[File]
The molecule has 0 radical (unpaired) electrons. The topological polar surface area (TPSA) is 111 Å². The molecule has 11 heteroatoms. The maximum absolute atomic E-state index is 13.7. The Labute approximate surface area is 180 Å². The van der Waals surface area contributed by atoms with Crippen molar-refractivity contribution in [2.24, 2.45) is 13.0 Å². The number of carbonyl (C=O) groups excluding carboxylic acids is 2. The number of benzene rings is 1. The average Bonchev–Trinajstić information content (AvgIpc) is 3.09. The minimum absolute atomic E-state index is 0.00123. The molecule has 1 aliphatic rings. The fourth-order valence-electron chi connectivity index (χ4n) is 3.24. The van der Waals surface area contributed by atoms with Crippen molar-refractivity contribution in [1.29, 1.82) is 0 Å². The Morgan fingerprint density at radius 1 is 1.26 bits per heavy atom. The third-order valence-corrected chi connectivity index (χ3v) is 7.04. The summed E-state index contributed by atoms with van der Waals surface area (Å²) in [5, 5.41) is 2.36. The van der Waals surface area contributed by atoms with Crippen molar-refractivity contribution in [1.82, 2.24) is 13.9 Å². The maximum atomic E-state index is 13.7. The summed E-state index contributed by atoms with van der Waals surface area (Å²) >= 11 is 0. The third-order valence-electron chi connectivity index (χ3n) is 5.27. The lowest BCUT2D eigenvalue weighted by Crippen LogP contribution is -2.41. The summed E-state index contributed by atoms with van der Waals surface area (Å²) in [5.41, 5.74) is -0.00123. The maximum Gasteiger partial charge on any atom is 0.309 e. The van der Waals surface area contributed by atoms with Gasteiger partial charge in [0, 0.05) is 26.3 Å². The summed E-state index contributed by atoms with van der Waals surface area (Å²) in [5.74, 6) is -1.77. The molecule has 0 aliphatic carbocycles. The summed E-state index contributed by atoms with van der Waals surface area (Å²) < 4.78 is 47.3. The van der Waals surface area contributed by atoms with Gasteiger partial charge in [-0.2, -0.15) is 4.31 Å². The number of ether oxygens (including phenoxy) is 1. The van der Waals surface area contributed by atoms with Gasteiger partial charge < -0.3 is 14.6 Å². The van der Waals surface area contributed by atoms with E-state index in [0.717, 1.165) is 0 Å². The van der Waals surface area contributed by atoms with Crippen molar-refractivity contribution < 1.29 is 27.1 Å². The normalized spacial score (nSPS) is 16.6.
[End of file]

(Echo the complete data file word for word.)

The molecule has 0 radical (unpaired) electrons. The topological polar surface area (TPSA) is 111 Å². The molecule has 11 heteroatoms. The maximum absolute atomic E-state index is 13.7. The Labute approximate surface area is 180 Å². The van der Waals surface area contributed by atoms with Crippen molar-refractivity contribution in [2.24, 2.45) is 13.0 Å². The number of carbonyl (C=O) groups excluding carboxylic acids is 2. The number of benzene rings is 1. The average Bonchev–Trinajstić information content (AvgIpc) is 3.09. The minimum absolute atomic E-state index is 0.00123. The molecule has 1 aliphatic rings. The fourth-order valence-electron chi connectivity index (χ4n) is 3.24. The van der Waals surface area contributed by atoms with Crippen molar-refractivity contribution in [1.29, 1.82) is 0 Å². The Morgan fingerprint density at radius 1 is 1.26 bits per heavy atom. The third-order valence-corrected chi connectivity index (χ3v) is 7.04. The summed E-state index contributed by atoms with van der Waals surface area (Å²) in [5, 5.41) is 2.36. The van der Waals surface area contributed by atoms with Crippen molar-refractivity contribution in [1.82, 2.24) is 13.9 Å². The maximum atomic E-state index is 13.7. The summed E-state index contributed by atoms with van der Waals surface area (Å²) >= 11 is 0. The third-order valence-electron chi connectivity index (χ3n) is 5.27. The lowest BCUT2D eigenvalue weighted by Crippen LogP contribution is -2.41. The summed E-state index contributed by atoms with van der Waals surface area (Å²) in [5.41, 5.74) is -0.00123. The maximum Gasteiger partial charge on any atom is 0.309 e. The van der Waals surface area contributed by atoms with Gasteiger partial charge in [0, 0.05) is 26.3 Å². The summed E-state index contributed by atoms with van der Waals surface area (Å²) in [5.74, 6) is -1.77. The molecule has 0 aliphatic carbocycles. The summed E-state index contributed by atoms with van der Waals surface area (Å²) < 4.78 is 47.3. The van der Waals surface area contributed by atoms with Gasteiger partial charge in [-0.2, -0.15) is 4.31 Å². The number of ether oxygens (including phenoxy) is 1. The van der Waals surface area contributed by atoms with Gasteiger partial charge < -0.3 is 14.6 Å². The van der Waals surface area contributed by atoms with E-state index in [0.717, 1.165) is 0 Å². The van der Waals surface area contributed by atoms with Crippen molar-refractivity contribution < 1.29 is 27.1 Å². The normalized spacial score (nSPS) is 16.6.